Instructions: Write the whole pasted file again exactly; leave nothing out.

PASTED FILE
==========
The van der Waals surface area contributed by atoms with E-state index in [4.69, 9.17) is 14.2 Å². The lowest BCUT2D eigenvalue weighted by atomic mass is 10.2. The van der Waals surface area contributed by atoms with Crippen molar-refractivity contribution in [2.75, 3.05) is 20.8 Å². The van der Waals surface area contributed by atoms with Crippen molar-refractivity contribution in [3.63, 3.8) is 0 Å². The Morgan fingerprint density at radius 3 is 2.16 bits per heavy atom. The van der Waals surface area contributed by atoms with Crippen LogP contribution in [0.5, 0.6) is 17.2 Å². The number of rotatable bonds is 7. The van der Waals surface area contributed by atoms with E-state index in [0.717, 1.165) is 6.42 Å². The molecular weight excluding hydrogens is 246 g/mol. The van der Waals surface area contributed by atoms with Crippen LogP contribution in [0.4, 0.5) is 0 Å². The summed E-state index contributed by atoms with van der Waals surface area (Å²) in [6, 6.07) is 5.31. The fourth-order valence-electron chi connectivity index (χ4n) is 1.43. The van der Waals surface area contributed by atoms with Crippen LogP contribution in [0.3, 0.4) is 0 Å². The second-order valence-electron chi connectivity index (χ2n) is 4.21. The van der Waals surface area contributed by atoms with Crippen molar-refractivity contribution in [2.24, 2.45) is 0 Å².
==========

The van der Waals surface area contributed by atoms with E-state index in [4.69, 9.17) is 14.2 Å². The lowest BCUT2D eigenvalue weighted by atomic mass is 10.2. The van der Waals surface area contributed by atoms with Crippen molar-refractivity contribution in [2.75, 3.05) is 20.8 Å². The van der Waals surface area contributed by atoms with Crippen molar-refractivity contribution in [3.63, 3.8) is 0 Å². The Morgan fingerprint density at radius 3 is 2.16 bits per heavy atom. The van der Waals surface area contributed by atoms with Crippen LogP contribution in [0.5, 0.6) is 17.2 Å². The number of rotatable bonds is 7. The van der Waals surface area contributed by atoms with E-state index in [0.717, 1.165) is 6.42 Å². The molecular weight excluding hydrogens is 246 g/mol. The van der Waals surface area contributed by atoms with Crippen LogP contribution in [0.4, 0.5) is 0 Å². The summed E-state index contributed by atoms with van der Waals surface area (Å²) in [6, 6.07) is 5.31. The fourth-order valence-electron chi connectivity index (χ4n) is 1.43. The van der Waals surface area contributed by atoms with Crippen LogP contribution in [0.3, 0.4) is 0 Å². The second-order valence-electron chi connectivity index (χ2n) is 4.21. The van der Waals surface area contributed by atoms with Crippen molar-refractivity contribution in [2.24, 2.45) is 0 Å².